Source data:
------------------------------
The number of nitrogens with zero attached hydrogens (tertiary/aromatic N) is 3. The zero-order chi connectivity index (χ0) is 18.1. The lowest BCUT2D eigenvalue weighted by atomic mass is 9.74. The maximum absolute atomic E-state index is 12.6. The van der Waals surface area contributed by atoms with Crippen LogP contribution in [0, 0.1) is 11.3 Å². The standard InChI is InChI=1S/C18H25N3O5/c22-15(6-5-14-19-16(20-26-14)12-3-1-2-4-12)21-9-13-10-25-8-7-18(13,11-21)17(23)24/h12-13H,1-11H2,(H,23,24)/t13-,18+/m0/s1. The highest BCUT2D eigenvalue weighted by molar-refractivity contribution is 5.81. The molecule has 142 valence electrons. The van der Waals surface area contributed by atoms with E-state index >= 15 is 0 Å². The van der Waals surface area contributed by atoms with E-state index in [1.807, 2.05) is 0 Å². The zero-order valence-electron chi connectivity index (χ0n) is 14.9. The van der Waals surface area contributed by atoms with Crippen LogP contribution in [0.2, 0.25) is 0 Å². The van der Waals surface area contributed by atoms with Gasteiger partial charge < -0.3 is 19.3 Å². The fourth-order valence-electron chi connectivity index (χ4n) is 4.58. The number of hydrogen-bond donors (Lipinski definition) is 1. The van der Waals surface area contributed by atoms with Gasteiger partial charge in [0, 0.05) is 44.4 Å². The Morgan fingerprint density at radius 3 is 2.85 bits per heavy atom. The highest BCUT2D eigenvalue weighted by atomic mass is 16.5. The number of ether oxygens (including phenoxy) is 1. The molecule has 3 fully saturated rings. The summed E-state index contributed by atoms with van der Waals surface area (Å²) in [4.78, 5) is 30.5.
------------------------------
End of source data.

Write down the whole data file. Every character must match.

The number of nitrogens with zero attached hydrogens (tertiary/aromatic N) is 3. The zero-order chi connectivity index (χ0) is 18.1. The lowest BCUT2D eigenvalue weighted by atomic mass is 9.74. The maximum absolute atomic E-state index is 12.6. The van der Waals surface area contributed by atoms with Crippen LogP contribution in [0, 0.1) is 11.3 Å². The standard InChI is InChI=1S/C18H25N3O5/c22-15(6-5-14-19-16(20-26-14)12-3-1-2-4-12)21-9-13-10-25-8-7-18(13,11-21)17(23)24/h12-13H,1-11H2,(H,23,24)/t13-,18+/m0/s1. The highest BCUT2D eigenvalue weighted by molar-refractivity contribution is 5.81. The molecule has 142 valence electrons. The van der Waals surface area contributed by atoms with E-state index >= 15 is 0 Å². The van der Waals surface area contributed by atoms with E-state index in [1.807, 2.05) is 0 Å². The zero-order valence-electron chi connectivity index (χ0n) is 14.9. The van der Waals surface area contributed by atoms with Crippen LogP contribution in [0.2, 0.25) is 0 Å². The van der Waals surface area contributed by atoms with Gasteiger partial charge < -0.3 is 19.3 Å². The fourth-order valence-electron chi connectivity index (χ4n) is 4.58. The number of hydrogen-bond donors (Lipinski definition) is 1. The van der Waals surface area contributed by atoms with Gasteiger partial charge in [0, 0.05) is 44.4 Å². The Morgan fingerprint density at radius 3 is 2.85 bits per heavy atom. The highest BCUT2D eigenvalue weighted by atomic mass is 16.5. The number of ether oxygens (including phenoxy) is 1. The molecule has 3 fully saturated rings. The summed E-state index contributed by atoms with van der Waals surface area (Å²) in [4.78, 5) is 30.5.